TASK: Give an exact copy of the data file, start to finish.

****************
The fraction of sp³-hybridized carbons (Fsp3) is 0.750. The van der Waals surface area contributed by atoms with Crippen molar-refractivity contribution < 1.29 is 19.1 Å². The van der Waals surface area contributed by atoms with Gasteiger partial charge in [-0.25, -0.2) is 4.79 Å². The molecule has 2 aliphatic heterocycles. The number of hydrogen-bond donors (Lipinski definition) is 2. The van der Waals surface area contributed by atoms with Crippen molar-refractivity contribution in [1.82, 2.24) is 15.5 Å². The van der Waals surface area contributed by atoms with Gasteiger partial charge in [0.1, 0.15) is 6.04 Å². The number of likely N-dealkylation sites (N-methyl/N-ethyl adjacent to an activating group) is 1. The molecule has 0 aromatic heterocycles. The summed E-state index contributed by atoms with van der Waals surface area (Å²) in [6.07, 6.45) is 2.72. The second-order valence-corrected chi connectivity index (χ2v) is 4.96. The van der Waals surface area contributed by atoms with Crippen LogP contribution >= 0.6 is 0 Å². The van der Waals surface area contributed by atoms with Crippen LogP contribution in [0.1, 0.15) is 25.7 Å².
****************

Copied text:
The fraction of sp³-hybridized carbons (Fsp3) is 0.750. The van der Waals surface area contributed by atoms with Crippen molar-refractivity contribution < 1.29 is 19.1 Å². The van der Waals surface area contributed by atoms with Gasteiger partial charge in [-0.25, -0.2) is 4.79 Å². The molecule has 2 aliphatic heterocycles. The number of hydrogen-bond donors (Lipinski definition) is 2. The van der Waals surface area contributed by atoms with Crippen molar-refractivity contribution in [1.82, 2.24) is 15.5 Å². The van der Waals surface area contributed by atoms with Gasteiger partial charge in [0.1, 0.15) is 6.04 Å². The number of likely N-dealkylation sites (N-methyl/N-ethyl adjacent to an activating group) is 1. The molecule has 0 aromatic heterocycles. The summed E-state index contributed by atoms with van der Waals surface area (Å²) in [6.07, 6.45) is 2.72. The second-order valence-corrected chi connectivity index (χ2v) is 4.96. The van der Waals surface area contributed by atoms with Crippen LogP contribution >= 0.6 is 0 Å². The van der Waals surface area contributed by atoms with Crippen LogP contribution in [0.1, 0.15) is 25.7 Å².